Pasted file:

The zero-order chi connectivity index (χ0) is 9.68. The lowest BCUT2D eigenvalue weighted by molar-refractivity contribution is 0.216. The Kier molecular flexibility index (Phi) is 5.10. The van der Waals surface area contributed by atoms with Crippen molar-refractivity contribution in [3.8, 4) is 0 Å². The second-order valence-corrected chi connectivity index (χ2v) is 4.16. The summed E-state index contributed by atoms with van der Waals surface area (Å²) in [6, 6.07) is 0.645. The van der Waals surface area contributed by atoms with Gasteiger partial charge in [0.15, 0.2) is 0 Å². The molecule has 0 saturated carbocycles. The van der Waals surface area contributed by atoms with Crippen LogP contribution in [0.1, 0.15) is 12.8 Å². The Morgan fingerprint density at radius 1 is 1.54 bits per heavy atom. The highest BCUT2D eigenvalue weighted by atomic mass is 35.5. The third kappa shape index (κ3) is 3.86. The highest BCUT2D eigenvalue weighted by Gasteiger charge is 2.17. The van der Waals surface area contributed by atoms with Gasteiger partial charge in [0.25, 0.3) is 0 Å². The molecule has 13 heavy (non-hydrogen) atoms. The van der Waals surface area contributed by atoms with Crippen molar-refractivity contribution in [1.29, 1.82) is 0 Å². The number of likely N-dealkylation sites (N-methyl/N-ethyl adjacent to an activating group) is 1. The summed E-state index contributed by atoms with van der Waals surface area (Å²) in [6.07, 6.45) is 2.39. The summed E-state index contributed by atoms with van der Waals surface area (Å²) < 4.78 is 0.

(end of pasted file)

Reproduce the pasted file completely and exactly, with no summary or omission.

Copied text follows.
The zero-order chi connectivity index (χ0) is 9.68. The lowest BCUT2D eigenvalue weighted by molar-refractivity contribution is 0.216. The Kier molecular flexibility index (Phi) is 5.10. The van der Waals surface area contributed by atoms with Crippen molar-refractivity contribution in [3.8, 4) is 0 Å². The second-order valence-corrected chi connectivity index (χ2v) is 4.16. The summed E-state index contributed by atoms with van der Waals surface area (Å²) in [6, 6.07) is 0.645. The van der Waals surface area contributed by atoms with Gasteiger partial charge in [0.15, 0.2) is 0 Å². The molecule has 0 saturated carbocycles. The van der Waals surface area contributed by atoms with Crippen LogP contribution in [0.1, 0.15) is 12.8 Å². The Morgan fingerprint density at radius 1 is 1.54 bits per heavy atom. The highest BCUT2D eigenvalue weighted by atomic mass is 35.5. The third kappa shape index (κ3) is 3.86. The highest BCUT2D eigenvalue weighted by Gasteiger charge is 2.17. The van der Waals surface area contributed by atoms with Gasteiger partial charge in [0.25, 0.3) is 0 Å². The molecule has 13 heavy (non-hydrogen) atoms. The van der Waals surface area contributed by atoms with Crippen molar-refractivity contribution in [1.29, 1.82) is 0 Å². The number of likely N-dealkylation sites (N-methyl/N-ethyl adjacent to an activating group) is 1. The summed E-state index contributed by atoms with van der Waals surface area (Å²) in [6.07, 6.45) is 2.39. The summed E-state index contributed by atoms with van der Waals surface area (Å²) < 4.78 is 0.